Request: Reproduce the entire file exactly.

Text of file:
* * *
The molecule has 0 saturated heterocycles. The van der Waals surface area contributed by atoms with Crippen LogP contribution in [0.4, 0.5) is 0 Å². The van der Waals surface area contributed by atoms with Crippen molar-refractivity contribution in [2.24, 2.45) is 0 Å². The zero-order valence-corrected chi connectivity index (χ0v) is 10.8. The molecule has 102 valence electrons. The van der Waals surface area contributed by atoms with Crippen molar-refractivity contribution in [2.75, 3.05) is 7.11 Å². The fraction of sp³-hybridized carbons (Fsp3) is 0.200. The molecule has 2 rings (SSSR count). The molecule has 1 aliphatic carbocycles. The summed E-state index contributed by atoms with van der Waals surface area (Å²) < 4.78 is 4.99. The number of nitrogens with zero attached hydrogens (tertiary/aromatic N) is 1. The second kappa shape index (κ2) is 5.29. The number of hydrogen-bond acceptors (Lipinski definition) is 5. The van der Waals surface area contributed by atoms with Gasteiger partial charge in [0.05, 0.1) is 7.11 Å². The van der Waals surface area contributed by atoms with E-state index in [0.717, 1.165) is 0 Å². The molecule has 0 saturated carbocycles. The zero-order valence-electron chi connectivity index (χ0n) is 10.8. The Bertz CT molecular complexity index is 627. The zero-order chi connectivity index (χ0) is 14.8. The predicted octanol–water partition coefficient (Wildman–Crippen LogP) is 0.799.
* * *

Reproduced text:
The molecule has 0 saturated heterocycles. The van der Waals surface area contributed by atoms with Crippen LogP contribution in [0.4, 0.5) is 0 Å². The van der Waals surface area contributed by atoms with Crippen molar-refractivity contribution in [2.24, 2.45) is 0 Å². The zero-order valence-corrected chi connectivity index (χ0v) is 10.8. The molecule has 102 valence electrons. The van der Waals surface area contributed by atoms with Crippen molar-refractivity contribution in [2.75, 3.05) is 7.11 Å². The fraction of sp³-hybridized carbons (Fsp3) is 0.200. The molecule has 2 rings (SSSR count). The molecule has 1 aliphatic carbocycles. The summed E-state index contributed by atoms with van der Waals surface area (Å²) < 4.78 is 4.99. The number of nitrogens with zero attached hydrogens (tertiary/aromatic N) is 1. The second kappa shape index (κ2) is 5.29. The number of hydrogen-bond acceptors (Lipinski definition) is 5. The van der Waals surface area contributed by atoms with Gasteiger partial charge in [0.05, 0.1) is 7.11 Å². The van der Waals surface area contributed by atoms with E-state index in [0.717, 1.165) is 0 Å². The molecule has 0 saturated carbocycles. The zero-order valence-electron chi connectivity index (χ0n) is 10.8. The Bertz CT molecular complexity index is 627. The zero-order chi connectivity index (χ0) is 14.8. The predicted octanol–water partition coefficient (Wildman–Crippen LogP) is 0.799.